Jan 1, 2006
Breast-cancer patients in the United States have a 1-in-7 chance of missing some of the care they should be receiving, and colorectal cancer patients have a 1-in-5 chance of missing recommended care, according to a newly released RAND Health study that developed a prototype system for monitoring the quality of cancer care received by cancer patients. The good news is that they stand a good chance of receiving high-quality care, far better than the odds for the more long-term—and silent—chronic conditions, such as hypertension and diabetes, according to another recent RAND Health study. However, these odds represent averages: The chance of receiving some types of desirable care can be as low as 36 percent.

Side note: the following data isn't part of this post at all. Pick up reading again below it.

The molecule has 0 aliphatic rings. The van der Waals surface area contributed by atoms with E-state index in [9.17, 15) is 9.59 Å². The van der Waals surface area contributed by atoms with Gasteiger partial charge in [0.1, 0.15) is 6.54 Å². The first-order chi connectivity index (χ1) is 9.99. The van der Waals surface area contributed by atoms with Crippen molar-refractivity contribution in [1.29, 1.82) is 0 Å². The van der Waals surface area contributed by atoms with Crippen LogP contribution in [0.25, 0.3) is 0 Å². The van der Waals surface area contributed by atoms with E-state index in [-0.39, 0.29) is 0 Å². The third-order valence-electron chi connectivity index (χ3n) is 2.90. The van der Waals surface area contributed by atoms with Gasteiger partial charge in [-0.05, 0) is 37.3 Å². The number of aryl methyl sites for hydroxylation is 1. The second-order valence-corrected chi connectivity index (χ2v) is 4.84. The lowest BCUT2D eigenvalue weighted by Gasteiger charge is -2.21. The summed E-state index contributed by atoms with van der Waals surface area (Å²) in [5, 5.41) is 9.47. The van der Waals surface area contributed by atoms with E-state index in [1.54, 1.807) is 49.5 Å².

The Institute of Medicine (IOM), the medical research arm of the National Academy of Sciences, issued a report in 1999 that concluded that many cancer patients in the United States were not receiving state-of-the-art care. This finding was surprising to many oncologists because of the tremendous improvement in treatment knowledge that has resulted from clinical trials, the gold standard of research studies. However, research on quality has demonstrated that knowledge does not automatically translate to optimal care. The IOM raised concerns about the underuse and overuse of care and the fact that outcomes of treatment for the general population are not directly comparable to outcomes of clinical trials. It recommended a number of steps, including development of a quality monitoring system that would take advantage of recent improvements in our ability to measure quality.